Rating: 4.4 (out of 10)
People often conflate pity with sympathy. Both words may refer, superficially, to a feeling of compassion for another’s misfortune; contextually, they can have radically different uses. Sympathy more often carries with it some notion of equity – it asks that compassion be born of justness, that understanding is earned because it is shared. Conversely, pity holds a note of condescension from the pitying, and a certain amount of solicitousness on the part of the pitied. Sympathy is meant to strengthen bonds between people; pity makes a spectacle of suffering and consolation, dividing us into spectators and subjects, widening the gap.
The cardinal sin of Amatka is that it makes its protagonist, Vanja, far more pitiable than sympathetic. The novel practically sobs her into existence. It is one thing to make a character an introvert, and quite another to bludgeon the reader with her reticence, to exhibit her meekness as a demand for empathy. But that is exactly what Karin Tidbeck does here.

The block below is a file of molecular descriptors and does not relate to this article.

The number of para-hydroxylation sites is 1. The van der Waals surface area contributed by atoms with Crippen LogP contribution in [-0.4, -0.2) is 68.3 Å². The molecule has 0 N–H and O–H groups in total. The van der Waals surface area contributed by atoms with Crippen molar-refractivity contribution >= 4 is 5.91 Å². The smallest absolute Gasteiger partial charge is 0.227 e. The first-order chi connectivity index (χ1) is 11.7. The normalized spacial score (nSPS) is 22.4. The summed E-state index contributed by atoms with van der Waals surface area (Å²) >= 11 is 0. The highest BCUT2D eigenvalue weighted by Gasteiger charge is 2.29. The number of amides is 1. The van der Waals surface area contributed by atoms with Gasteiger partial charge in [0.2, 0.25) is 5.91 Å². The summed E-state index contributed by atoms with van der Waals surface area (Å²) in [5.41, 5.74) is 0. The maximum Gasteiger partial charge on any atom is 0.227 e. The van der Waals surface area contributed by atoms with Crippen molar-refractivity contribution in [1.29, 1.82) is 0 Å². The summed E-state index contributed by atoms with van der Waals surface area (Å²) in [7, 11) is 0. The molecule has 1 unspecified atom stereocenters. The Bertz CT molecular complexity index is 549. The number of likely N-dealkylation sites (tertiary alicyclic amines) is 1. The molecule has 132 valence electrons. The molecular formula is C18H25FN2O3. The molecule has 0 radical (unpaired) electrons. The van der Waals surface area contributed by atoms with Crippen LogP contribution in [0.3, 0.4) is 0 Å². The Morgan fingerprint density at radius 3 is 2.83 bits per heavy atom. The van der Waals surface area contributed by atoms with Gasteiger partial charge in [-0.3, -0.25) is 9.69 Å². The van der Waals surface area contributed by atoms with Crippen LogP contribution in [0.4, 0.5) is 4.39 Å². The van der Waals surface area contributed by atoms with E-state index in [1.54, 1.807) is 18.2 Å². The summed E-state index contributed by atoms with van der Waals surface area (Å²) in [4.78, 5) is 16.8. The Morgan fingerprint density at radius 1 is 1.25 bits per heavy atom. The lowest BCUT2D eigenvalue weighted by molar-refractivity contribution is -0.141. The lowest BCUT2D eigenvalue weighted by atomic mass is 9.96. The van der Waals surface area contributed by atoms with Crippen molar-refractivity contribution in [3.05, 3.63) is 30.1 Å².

The world of the novel is an interesting one, a place where language literally has the power to shape reality, so much so that things must be named repeatedly, or they will lose their form and turn into an ooze of noxious goo. As a result, the authorities exhibit an undue amount of control over the behavior of, and by extension the thoughts of, the citizens they police. Vanja dreams of a boot-free neck, with predictably tragic results.
I am usually fully on board for stories where systemic oppression is addressed, but in this case the “evil system” and “innocent victim” are codified in such absolute, unsubtle terms that it comes off as a jaundiced, writerly construction rather than a lived-in world. And lest you think I am mistaken in my estimation of how Vanja and this novel are meant to be read, the ending literally valorizes the woeful fawning of its hero, spelling it out in no uncertain terms. It is one thing to nudge a reader’s sympathies, and quite another to push them over a cliff.